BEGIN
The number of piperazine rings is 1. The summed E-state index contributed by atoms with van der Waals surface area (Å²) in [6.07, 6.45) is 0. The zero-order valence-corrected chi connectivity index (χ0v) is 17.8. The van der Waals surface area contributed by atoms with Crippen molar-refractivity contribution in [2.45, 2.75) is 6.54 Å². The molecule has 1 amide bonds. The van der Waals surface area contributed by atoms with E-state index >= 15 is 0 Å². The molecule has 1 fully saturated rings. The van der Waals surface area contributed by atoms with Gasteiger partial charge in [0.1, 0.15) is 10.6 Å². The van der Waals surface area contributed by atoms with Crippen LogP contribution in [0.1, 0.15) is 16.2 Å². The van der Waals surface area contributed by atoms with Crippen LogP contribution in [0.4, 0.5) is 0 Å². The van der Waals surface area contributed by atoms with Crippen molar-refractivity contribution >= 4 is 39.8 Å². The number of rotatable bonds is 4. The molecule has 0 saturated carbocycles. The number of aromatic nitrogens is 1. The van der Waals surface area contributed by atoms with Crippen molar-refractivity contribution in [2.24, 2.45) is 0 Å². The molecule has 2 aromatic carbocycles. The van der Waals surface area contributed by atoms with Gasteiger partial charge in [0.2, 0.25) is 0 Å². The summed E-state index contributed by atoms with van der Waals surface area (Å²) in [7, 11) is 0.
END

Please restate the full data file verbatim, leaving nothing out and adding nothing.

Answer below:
The number of piperazine rings is 1. The summed E-state index contributed by atoms with van der Waals surface area (Å²) in [6.07, 6.45) is 0. The zero-order valence-corrected chi connectivity index (χ0v) is 17.8. The van der Waals surface area contributed by atoms with Crippen molar-refractivity contribution in [2.45, 2.75) is 6.54 Å². The molecule has 1 amide bonds. The van der Waals surface area contributed by atoms with E-state index >= 15 is 0 Å². The molecule has 1 fully saturated rings. The van der Waals surface area contributed by atoms with Gasteiger partial charge in [0.1, 0.15) is 10.6 Å². The van der Waals surface area contributed by atoms with Crippen LogP contribution in [0.1, 0.15) is 16.2 Å². The van der Waals surface area contributed by atoms with Crippen LogP contribution in [0.4, 0.5) is 0 Å². The van der Waals surface area contributed by atoms with Crippen molar-refractivity contribution >= 4 is 39.8 Å². The number of rotatable bonds is 4. The molecule has 0 saturated carbocycles. The number of aromatic nitrogens is 1. The van der Waals surface area contributed by atoms with Crippen molar-refractivity contribution in [2.24, 2.45) is 0 Å². The molecule has 2 aromatic carbocycles. The van der Waals surface area contributed by atoms with Gasteiger partial charge in [0.2, 0.25) is 0 Å². The summed E-state index contributed by atoms with van der Waals surface area (Å²) in [7, 11) is 0.